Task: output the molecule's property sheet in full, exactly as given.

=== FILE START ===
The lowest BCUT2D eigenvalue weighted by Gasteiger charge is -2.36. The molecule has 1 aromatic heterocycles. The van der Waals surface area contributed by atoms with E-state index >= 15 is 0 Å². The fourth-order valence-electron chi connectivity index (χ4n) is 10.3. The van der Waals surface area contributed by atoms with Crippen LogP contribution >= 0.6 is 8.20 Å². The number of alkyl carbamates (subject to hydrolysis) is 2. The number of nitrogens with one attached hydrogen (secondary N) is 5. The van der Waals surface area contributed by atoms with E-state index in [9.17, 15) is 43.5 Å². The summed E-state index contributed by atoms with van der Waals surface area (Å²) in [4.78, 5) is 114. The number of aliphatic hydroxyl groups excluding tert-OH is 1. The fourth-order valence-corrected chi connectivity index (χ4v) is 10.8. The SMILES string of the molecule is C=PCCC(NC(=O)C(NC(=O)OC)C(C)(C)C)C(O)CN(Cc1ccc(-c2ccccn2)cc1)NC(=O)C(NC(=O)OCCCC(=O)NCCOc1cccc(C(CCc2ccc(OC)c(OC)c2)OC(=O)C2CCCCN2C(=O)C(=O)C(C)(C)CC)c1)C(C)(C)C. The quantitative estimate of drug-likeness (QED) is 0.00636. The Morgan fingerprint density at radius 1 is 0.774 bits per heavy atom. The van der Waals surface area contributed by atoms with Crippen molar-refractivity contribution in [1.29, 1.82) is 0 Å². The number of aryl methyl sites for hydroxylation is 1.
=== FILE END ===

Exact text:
The lowest BCUT2D eigenvalue weighted by Gasteiger charge is -2.36. The molecule has 1 aromatic heterocycles. The van der Waals surface area contributed by atoms with E-state index >= 15 is 0 Å². The fourth-order valence-electron chi connectivity index (χ4n) is 10.3. The van der Waals surface area contributed by atoms with Crippen LogP contribution >= 0.6 is 8.20 Å². The number of alkyl carbamates (subject to hydrolysis) is 2. The number of nitrogens with one attached hydrogen (secondary N) is 5. The van der Waals surface area contributed by atoms with E-state index in [9.17, 15) is 43.5 Å². The summed E-state index contributed by atoms with van der Waals surface area (Å²) in [4.78, 5) is 114. The number of aliphatic hydroxyl groups excluding tert-OH is 1. The fourth-order valence-corrected chi connectivity index (χ4v) is 10.8. The SMILES string of the molecule is C=PCCC(NC(=O)C(NC(=O)OC)C(C)(C)C)C(O)CN(Cc1ccc(-c2ccccn2)cc1)NC(=O)C(NC(=O)OCCCC(=O)NCCOc1cccc(C(CCc2ccc(OC)c(OC)c2)OC(=O)C2CCCCN2C(=O)C(=O)C(C)(C)CC)c1)C(C)(C)C. The quantitative estimate of drug-likeness (QED) is 0.00636. The Morgan fingerprint density at radius 1 is 0.774 bits per heavy atom. The van der Waals surface area contributed by atoms with Crippen molar-refractivity contribution in [1.29, 1.82) is 0 Å². The number of aryl methyl sites for hydroxylation is 1.